A Special Presentation From Hahn's 50th AP K-9, West Germany
USQMC WAR DOG TRAINING!
Front Royal Dog Reception And Training Center, VA, First Coast Guard And Army Graduation Class, 1942
Basic Training...K-9 Style!
A highly specialized program for training, both the dogs and handlers, was set up by the QMC Remount Branch through the cooperation of technical experts of the Military Training Div. Office of The Quartermaster General, and leading dog trainers in the country. Of basic significance was the development of a comprehensive plan, whereby the dogs and handlers could be trained together as a team for sentry or tactical work; for the effectiveness with which the animals performed their duties depended not only upon the thoroughness of their own training but upon that of their masters as well.
Learning The Basics...At Front Royal
Total training time for a dog was between 8-12 weeks. At the training centers, the dogs and student handlers began a rigid military routine. A "basic training" period was initiated where dogs were trained to carry out certain fundamental commands, such as sit, stay, come, etc... Also during this time, no one but the handler was authorized to feed, pet or handle the dog, on the premise that the animal otherwise would soon regard all persons as friends and then merely become a mascot.
Ouch...Now That Had To Hurt...Alot!
Originally, training activities were conducted at a ratio of one man per eight sentry dogs. It soon became evident however that man and dogs would both be better instructed if the ratio was one man to four dogs and this change was made early in December 1942. A few months later, when the Coast Guard expressed a wish for attack dogs, provisions were made for teaching two and even only one guardman to one dog. As a result, more handlers were trained for the Coast Guard than for the Army; 2,169 men being instructed for the Army and 2,662 for the Coast Guard.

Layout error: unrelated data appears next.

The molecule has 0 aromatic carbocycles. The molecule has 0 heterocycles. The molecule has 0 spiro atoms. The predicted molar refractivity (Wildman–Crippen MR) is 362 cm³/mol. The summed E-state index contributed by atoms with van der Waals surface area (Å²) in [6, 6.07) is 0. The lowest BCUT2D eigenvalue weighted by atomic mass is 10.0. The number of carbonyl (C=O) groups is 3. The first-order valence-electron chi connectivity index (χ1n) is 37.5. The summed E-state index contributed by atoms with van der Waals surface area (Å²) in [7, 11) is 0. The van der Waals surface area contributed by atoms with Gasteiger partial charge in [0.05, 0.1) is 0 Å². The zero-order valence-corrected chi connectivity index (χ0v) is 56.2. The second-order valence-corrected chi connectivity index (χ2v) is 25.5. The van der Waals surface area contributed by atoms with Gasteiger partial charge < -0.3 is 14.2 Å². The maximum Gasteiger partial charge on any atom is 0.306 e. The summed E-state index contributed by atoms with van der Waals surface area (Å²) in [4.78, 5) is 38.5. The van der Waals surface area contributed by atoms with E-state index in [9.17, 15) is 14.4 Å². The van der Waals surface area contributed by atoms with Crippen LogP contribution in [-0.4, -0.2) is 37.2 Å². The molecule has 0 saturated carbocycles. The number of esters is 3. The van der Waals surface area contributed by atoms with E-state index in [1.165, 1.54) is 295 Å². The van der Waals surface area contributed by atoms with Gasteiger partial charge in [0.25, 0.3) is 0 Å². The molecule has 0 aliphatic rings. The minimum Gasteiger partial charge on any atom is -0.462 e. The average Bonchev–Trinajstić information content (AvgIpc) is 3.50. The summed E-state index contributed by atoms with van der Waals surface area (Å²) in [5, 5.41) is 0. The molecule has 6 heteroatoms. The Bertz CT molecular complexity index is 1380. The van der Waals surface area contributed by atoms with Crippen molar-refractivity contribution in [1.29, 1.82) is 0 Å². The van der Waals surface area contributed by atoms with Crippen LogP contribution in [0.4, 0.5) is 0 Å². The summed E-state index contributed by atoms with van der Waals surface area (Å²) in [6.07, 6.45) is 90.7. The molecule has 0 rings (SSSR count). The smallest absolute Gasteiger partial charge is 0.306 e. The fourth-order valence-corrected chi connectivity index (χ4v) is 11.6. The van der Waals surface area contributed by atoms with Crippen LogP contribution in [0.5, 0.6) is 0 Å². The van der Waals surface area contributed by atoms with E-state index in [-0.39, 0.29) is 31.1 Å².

Learning How To Keep It On!
Normally the first month was devoted to basic training intended to developing the patterns of behavior fundamental in all war dogs, and to determine their classification for specialized work. Besides learning to obey verbal commands and hand gestures; they were accustomed to both muzzles and gas masks, riding in cars and trucks, and to working under gunfire. Mean while, the student handlers learned about grooming, chow, kenneling; and about the capabilities and the limitations of the dogs. They also learned the value of patience!
Because sometimes it took an awful lot of patience to teach the dogs, what you wanted of them!
Example: At one of the K-9 training center the dogs were being trained to jump hurdles in series. One was a huge fawn colored Great Dane. When it came his turn the trainer released him and he bounded away. But Duke wasn't quite certain what he was supposed to do. When he reached the first hurdle, instead of jumping it but anxious to please none-the-less, he picked up the awkward wooden hurdle in his massive jaws and carried it back and laid it at his handler's feet, wagging his tail proudly.
After afew more times, Duke finally realized what his handler wanted, and left his new toy alone!
QMC War Dog School Diploma
After completion of basic training each dog and handler went through specialized training:
worked chiefly on a short leash and required less instruction than the other K-9 types but were required to be moderately intelligent, willing and aggressive.
Attack Dogs, which were included in this category, were taught not merely to warn of the presence of a stranger by growling or barking, but also to work off leash and attack on command or provocation. They were especially valuable for working in the dark when attack from cover or the rear was most likely, within the area protected.
QMC Attack Training ...1943 Style!
Attack Training, Fort Robinson, 1943
In 1943, the trainer might have worn hockey gloves to protect his hands, rather than a padded sleeve... and the suit back then, was nothing more than bits and pieces!
Protective Suit Photo
Is Coming Soon!